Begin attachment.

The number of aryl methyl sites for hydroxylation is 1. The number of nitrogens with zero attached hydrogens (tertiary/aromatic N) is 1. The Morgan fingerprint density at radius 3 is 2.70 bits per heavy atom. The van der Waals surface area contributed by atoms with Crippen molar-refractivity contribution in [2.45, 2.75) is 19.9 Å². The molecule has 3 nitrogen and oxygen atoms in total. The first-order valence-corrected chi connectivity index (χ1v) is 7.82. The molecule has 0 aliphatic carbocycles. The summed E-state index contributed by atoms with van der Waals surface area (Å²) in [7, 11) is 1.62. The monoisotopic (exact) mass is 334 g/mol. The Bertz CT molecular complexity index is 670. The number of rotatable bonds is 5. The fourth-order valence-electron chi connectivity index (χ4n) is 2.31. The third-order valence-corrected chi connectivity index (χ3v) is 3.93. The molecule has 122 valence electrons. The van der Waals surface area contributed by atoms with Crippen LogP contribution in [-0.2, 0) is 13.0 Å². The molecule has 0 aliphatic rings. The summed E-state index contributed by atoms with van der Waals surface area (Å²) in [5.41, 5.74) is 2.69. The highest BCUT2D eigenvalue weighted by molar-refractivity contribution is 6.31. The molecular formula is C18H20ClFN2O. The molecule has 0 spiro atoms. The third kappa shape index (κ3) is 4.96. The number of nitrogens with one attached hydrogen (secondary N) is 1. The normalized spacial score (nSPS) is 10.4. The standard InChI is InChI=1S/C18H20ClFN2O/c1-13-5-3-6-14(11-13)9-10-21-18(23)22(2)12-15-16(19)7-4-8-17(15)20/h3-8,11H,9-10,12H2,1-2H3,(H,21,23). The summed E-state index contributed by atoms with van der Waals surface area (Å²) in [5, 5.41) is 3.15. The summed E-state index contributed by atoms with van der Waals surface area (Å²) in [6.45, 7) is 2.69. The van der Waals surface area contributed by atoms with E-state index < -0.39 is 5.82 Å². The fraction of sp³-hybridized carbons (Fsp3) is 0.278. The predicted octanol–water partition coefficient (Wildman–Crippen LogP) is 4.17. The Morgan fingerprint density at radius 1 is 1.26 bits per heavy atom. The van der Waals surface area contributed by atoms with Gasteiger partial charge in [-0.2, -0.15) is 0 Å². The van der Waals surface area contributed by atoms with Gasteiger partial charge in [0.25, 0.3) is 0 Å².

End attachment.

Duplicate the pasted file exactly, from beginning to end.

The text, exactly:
The number of aryl methyl sites for hydroxylation is 1. The number of nitrogens with zero attached hydrogens (tertiary/aromatic N) is 1. The Morgan fingerprint density at radius 3 is 2.70 bits per heavy atom. The van der Waals surface area contributed by atoms with Crippen molar-refractivity contribution in [2.45, 2.75) is 19.9 Å². The molecule has 3 nitrogen and oxygen atoms in total. The first-order valence-corrected chi connectivity index (χ1v) is 7.82. The molecule has 0 aliphatic carbocycles. The summed E-state index contributed by atoms with van der Waals surface area (Å²) in [7, 11) is 1.62. The monoisotopic (exact) mass is 334 g/mol. The Bertz CT molecular complexity index is 670. The number of rotatable bonds is 5. The fourth-order valence-electron chi connectivity index (χ4n) is 2.31. The third-order valence-corrected chi connectivity index (χ3v) is 3.93. The molecule has 122 valence electrons. The van der Waals surface area contributed by atoms with Crippen LogP contribution in [-0.2, 0) is 13.0 Å². The molecule has 0 aliphatic rings. The summed E-state index contributed by atoms with van der Waals surface area (Å²) in [5.41, 5.74) is 2.69. The highest BCUT2D eigenvalue weighted by molar-refractivity contribution is 6.31. The molecular formula is C18H20ClFN2O. The molecule has 0 spiro atoms. The third kappa shape index (κ3) is 4.96. The number of nitrogens with one attached hydrogen (secondary N) is 1. The normalized spacial score (nSPS) is 10.4. The standard InChI is InChI=1S/C18H20ClFN2O/c1-13-5-3-6-14(11-13)9-10-21-18(23)22(2)12-15-16(19)7-4-8-17(15)20/h3-8,11H,9-10,12H2,1-2H3,(H,21,23). The summed E-state index contributed by atoms with van der Waals surface area (Å²) in [5, 5.41) is 3.15. The summed E-state index contributed by atoms with van der Waals surface area (Å²) in [6.45, 7) is 2.69. The van der Waals surface area contributed by atoms with E-state index < -0.39 is 5.82 Å². The fraction of sp³-hybridized carbons (Fsp3) is 0.278. The predicted octanol–water partition coefficient (Wildman–Crippen LogP) is 4.17. The Morgan fingerprint density at radius 1 is 1.26 bits per heavy atom. The van der Waals surface area contributed by atoms with Gasteiger partial charge in [-0.2, -0.15) is 0 Å². The van der Waals surface area contributed by atoms with Gasteiger partial charge in [0.25, 0.3) is 0 Å².